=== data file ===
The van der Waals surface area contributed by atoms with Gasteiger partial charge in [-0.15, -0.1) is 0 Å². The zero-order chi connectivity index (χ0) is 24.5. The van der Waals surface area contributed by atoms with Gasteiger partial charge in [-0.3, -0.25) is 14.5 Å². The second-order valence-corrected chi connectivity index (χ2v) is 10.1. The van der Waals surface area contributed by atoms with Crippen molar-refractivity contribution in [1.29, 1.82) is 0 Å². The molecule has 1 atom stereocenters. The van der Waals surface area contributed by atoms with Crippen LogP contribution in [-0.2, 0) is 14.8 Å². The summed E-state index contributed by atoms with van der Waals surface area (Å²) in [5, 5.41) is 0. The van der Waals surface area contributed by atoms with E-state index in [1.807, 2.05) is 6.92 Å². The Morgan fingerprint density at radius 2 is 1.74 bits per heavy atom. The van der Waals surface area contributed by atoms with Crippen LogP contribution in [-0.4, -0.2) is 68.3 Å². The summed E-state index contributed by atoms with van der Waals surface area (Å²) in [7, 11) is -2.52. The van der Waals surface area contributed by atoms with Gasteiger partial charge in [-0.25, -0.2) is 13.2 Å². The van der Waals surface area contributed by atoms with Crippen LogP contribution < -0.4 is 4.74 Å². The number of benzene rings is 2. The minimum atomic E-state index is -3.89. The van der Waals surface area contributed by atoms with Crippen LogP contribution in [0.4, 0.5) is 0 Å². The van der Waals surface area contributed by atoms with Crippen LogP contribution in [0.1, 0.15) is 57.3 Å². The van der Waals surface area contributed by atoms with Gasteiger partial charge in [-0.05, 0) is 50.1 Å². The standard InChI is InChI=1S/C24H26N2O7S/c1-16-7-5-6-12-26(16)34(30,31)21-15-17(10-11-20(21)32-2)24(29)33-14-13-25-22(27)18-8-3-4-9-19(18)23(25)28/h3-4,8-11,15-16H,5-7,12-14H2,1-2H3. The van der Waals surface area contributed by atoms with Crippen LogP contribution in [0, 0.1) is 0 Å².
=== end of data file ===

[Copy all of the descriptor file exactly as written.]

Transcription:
The van der Waals surface area contributed by atoms with Gasteiger partial charge in [-0.15, -0.1) is 0 Å². The zero-order chi connectivity index (χ0) is 24.5. The van der Waals surface area contributed by atoms with Gasteiger partial charge in [-0.3, -0.25) is 14.5 Å². The second-order valence-corrected chi connectivity index (χ2v) is 10.1. The van der Waals surface area contributed by atoms with Crippen molar-refractivity contribution in [1.29, 1.82) is 0 Å². The molecule has 1 atom stereocenters. The van der Waals surface area contributed by atoms with Crippen LogP contribution in [-0.2, 0) is 14.8 Å². The summed E-state index contributed by atoms with van der Waals surface area (Å²) in [5, 5.41) is 0. The van der Waals surface area contributed by atoms with E-state index in [1.807, 2.05) is 6.92 Å². The Morgan fingerprint density at radius 2 is 1.74 bits per heavy atom. The van der Waals surface area contributed by atoms with Crippen LogP contribution in [-0.4, -0.2) is 68.3 Å². The summed E-state index contributed by atoms with van der Waals surface area (Å²) in [7, 11) is -2.52. The van der Waals surface area contributed by atoms with Gasteiger partial charge in [-0.25, -0.2) is 13.2 Å². The van der Waals surface area contributed by atoms with Crippen LogP contribution < -0.4 is 4.74 Å². The number of benzene rings is 2. The minimum atomic E-state index is -3.89. The van der Waals surface area contributed by atoms with Crippen LogP contribution in [0.4, 0.5) is 0 Å². The van der Waals surface area contributed by atoms with Crippen LogP contribution in [0.1, 0.15) is 57.3 Å². The van der Waals surface area contributed by atoms with Gasteiger partial charge in [-0.05, 0) is 50.1 Å². The standard InChI is InChI=1S/C24H26N2O7S/c1-16-7-5-6-12-26(16)34(30,31)21-15-17(10-11-20(21)32-2)24(29)33-14-13-25-22(27)18-8-3-4-9-19(18)23(25)28/h3-4,8-11,15-16H,5-7,12-14H2,1-2H3. The van der Waals surface area contributed by atoms with Crippen LogP contribution in [0, 0.1) is 0 Å².